France is still a heavily sexist country.
That’s the conclusion of a report prepared for French Prime Minister Élisabeth Borne ahead of International Women’s Day on Wednesday (March 8).
Perhaps even more worryingly, as a Frenchman the pervasiveness of this sexism is not something I am conscious of, perhaps lending weight to the picture painted in the report.
The dossier was compiled by the High council for equality between women and men (Haut Conseil à l’égalité entre les femmes et les hommes - HCE).
It quoted a survey last year that revealed 93% of French people thought men and women do not receive the same treatment in at least one of society’s spheres, whether that is the work environment, public space, school or family life.
The report said some sexist incidents are still seen as “trite”, “insidious” or “well-meaning”.
A probe into the number of people registered by the police as victims of sexism, revealed there were 220,000 in 2020, up 8% on the previous year. The majority of victims, 86%, were women.
Awareness of sexism
Among the few positive points in the report are that French society is now more aware of the existence of sexism, as manifested by the #MeToo movement.
Nevertheless, it has still passed me by.
Born male in 1993 and having spent my upbringing in some of the wealthiest areas and schools of Paris, my lack of experience with sexism is limited to tales from friends and family and selected readings.
I have never witnessed any of the issues reported by the HCE neither in my family nor through my school education system or at the media outlets I have worked for.
I studied in high school at Janson de Sailly, one of the biggest state schools in the XVIth district of Paris where méritocratie – the idea that merit through work is the unfettered reason for success – was established as a sacrosanct value.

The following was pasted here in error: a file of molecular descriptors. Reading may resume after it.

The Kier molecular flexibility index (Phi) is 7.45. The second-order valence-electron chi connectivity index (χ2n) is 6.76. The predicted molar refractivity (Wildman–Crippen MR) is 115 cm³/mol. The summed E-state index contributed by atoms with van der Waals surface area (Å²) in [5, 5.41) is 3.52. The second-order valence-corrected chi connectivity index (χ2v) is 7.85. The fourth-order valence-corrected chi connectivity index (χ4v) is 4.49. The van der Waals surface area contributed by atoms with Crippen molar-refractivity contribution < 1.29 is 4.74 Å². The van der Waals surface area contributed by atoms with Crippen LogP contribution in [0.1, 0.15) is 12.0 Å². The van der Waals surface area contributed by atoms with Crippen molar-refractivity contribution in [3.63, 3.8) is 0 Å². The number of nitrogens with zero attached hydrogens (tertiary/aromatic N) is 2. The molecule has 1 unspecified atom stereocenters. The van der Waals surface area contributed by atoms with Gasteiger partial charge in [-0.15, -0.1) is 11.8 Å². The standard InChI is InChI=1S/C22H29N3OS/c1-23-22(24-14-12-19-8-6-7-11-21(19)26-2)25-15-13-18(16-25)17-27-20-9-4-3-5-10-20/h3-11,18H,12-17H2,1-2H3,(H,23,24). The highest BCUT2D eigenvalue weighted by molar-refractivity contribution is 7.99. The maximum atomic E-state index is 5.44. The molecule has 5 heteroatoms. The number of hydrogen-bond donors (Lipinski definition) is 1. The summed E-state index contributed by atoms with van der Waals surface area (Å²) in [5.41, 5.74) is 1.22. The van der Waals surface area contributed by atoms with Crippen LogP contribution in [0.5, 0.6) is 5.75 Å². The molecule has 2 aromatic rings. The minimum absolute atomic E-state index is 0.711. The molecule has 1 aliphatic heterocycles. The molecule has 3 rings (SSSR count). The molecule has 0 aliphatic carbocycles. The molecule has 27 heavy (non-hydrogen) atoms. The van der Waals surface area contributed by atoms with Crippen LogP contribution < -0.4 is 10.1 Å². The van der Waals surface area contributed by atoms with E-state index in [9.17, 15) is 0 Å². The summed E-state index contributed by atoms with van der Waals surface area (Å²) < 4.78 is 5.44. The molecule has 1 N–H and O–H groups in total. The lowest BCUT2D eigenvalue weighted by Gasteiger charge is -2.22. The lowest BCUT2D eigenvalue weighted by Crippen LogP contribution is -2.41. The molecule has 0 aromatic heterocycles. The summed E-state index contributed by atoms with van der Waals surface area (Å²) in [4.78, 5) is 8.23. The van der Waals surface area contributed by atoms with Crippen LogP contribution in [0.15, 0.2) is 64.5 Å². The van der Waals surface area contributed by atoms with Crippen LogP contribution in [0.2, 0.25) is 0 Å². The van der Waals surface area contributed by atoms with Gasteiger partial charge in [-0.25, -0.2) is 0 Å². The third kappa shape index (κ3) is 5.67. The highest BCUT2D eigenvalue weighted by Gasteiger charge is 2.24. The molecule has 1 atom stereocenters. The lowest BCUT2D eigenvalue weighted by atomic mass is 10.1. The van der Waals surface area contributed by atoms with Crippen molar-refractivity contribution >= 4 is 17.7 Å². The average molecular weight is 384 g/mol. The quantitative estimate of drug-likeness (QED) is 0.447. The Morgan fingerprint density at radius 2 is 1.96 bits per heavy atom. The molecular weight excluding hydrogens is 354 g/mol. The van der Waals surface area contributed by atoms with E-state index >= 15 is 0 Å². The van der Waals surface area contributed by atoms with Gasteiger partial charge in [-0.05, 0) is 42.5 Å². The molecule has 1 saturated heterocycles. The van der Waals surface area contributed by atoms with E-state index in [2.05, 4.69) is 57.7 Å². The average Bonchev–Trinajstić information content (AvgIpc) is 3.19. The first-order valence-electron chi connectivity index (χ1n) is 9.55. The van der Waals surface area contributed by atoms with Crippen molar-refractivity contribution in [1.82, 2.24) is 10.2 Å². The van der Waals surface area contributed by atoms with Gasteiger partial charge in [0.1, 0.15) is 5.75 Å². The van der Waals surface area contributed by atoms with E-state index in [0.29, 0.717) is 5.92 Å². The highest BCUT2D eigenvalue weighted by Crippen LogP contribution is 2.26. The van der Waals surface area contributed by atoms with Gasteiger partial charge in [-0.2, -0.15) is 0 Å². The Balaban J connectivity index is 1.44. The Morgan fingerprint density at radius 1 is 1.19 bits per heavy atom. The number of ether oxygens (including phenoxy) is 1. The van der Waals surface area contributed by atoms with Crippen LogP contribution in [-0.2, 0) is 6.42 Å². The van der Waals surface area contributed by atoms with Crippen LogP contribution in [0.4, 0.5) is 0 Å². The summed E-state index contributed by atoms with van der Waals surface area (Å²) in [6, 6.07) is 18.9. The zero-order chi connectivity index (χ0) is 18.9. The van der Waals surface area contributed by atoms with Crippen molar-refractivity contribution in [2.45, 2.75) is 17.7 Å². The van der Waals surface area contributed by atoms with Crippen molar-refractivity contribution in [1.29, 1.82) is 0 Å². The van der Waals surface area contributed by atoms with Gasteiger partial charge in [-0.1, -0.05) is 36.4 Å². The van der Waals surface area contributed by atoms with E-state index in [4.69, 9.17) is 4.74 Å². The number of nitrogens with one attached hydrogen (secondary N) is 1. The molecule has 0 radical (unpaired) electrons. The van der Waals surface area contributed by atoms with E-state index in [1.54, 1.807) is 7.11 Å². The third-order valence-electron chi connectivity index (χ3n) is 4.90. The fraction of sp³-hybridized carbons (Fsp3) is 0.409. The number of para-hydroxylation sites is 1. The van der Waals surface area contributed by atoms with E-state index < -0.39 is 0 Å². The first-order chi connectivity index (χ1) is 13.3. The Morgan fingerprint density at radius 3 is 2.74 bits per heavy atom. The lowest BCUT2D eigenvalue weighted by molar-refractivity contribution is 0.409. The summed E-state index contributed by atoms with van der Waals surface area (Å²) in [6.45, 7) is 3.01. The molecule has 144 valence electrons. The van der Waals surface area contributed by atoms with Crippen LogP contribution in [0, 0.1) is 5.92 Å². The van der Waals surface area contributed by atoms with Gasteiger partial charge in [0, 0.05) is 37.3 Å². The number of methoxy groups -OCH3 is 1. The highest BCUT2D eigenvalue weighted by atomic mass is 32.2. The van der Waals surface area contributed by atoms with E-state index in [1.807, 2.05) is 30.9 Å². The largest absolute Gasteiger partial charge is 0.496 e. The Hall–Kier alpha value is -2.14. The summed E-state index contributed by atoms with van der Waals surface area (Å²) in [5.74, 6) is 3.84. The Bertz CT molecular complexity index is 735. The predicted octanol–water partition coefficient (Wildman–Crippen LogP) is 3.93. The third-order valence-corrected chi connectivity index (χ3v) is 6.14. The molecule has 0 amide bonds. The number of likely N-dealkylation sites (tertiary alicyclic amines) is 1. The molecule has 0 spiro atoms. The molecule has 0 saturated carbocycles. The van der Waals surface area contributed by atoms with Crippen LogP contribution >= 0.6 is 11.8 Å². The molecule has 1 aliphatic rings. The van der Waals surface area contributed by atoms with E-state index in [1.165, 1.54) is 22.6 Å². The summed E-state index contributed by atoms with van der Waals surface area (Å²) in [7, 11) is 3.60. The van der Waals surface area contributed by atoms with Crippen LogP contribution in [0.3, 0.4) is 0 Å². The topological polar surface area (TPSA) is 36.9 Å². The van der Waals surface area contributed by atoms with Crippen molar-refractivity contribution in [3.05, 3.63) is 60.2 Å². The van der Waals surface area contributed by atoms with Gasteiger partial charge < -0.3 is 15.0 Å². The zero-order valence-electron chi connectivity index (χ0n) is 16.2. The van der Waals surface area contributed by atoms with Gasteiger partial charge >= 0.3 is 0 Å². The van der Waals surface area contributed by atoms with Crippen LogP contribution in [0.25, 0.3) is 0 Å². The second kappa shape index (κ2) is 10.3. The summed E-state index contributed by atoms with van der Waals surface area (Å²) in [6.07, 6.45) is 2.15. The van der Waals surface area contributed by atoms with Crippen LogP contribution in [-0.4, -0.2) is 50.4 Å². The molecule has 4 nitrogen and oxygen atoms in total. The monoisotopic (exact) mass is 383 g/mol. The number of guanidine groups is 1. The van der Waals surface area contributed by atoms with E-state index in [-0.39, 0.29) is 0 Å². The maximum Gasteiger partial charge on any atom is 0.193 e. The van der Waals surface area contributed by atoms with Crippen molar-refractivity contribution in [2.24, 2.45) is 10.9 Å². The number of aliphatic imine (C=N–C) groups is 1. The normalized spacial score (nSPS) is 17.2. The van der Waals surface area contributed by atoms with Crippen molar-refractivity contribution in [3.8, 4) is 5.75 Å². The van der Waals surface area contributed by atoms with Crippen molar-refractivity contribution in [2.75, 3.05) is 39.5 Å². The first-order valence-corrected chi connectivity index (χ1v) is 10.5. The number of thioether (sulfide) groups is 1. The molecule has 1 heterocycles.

I have never received any lessons on sexism or recall history, economics and French lessons having been taught through the lens of women, for instance.
My French teacher used to roll call using “mademoiselle” for women while only referring to men by their last name, a feature I have come to analyse as old-fashioned French traditions rather than a mark of sexism.
The first insight to male dominance on women was learning about the gender pay gap, around the time I entered Panthéon-Sorbonne university in Paris.
Gender pay gap
It is notable that activities attached to the service or caring industry such as nurses and midwives, home helpers or childcare workers are some with the highest percentage of women and the lowest paid of the country.
While nurses are paid €2,000 net on average, childcare workers are closer to €1,600 and home helpers around €1,850.The national average is €2,012, according to the Insee.
This, in part, explains why women earn less than men.
Latest figures provided in a bill from far-left La France Insoumise leader Jean-Luc Mélenchon claimed women earn 28.5% less than men.
The government puts the gap at 22%.
Some conservative friends claim the gap is smaller but I would argue it is a broader issue than just remuneration.
My sister says some women pay the price of being able to have children, with employers unwilling to employ them because of the extra costs their maternity leave would impose on the organisation.
She hopes France introduces new laws that would allow women to take maternity leave and have the cost shared or shouldered by the husband’s or partner’s company.